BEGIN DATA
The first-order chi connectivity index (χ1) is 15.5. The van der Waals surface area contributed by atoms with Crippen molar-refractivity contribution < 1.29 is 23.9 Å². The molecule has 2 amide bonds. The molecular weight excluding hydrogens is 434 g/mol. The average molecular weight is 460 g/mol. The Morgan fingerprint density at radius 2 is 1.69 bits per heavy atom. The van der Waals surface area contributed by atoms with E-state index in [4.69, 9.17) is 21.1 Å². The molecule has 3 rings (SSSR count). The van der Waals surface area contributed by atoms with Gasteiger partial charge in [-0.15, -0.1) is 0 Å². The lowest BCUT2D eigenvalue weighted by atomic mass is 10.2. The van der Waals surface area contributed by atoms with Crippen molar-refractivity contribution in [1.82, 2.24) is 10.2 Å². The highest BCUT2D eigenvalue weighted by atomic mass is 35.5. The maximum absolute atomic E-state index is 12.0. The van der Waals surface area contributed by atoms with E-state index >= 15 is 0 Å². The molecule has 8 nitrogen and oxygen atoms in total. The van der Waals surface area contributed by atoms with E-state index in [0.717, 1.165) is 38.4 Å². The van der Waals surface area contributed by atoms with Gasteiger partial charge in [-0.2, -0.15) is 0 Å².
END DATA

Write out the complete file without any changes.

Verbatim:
The first-order chi connectivity index (χ1) is 15.5. The van der Waals surface area contributed by atoms with Crippen molar-refractivity contribution < 1.29 is 23.9 Å². The molecule has 2 amide bonds. The molecular weight excluding hydrogens is 434 g/mol. The average molecular weight is 460 g/mol. The Morgan fingerprint density at radius 2 is 1.69 bits per heavy atom. The van der Waals surface area contributed by atoms with E-state index in [4.69, 9.17) is 21.1 Å². The molecule has 3 rings (SSSR count). The van der Waals surface area contributed by atoms with Gasteiger partial charge in [-0.15, -0.1) is 0 Å². The lowest BCUT2D eigenvalue weighted by atomic mass is 10.2. The van der Waals surface area contributed by atoms with Crippen molar-refractivity contribution in [1.82, 2.24) is 10.2 Å². The highest BCUT2D eigenvalue weighted by atomic mass is 35.5. The maximum absolute atomic E-state index is 12.0. The van der Waals surface area contributed by atoms with E-state index >= 15 is 0 Å². The molecule has 8 nitrogen and oxygen atoms in total. The van der Waals surface area contributed by atoms with E-state index in [0.717, 1.165) is 38.4 Å². The van der Waals surface area contributed by atoms with Gasteiger partial charge in [-0.2, -0.15) is 0 Å².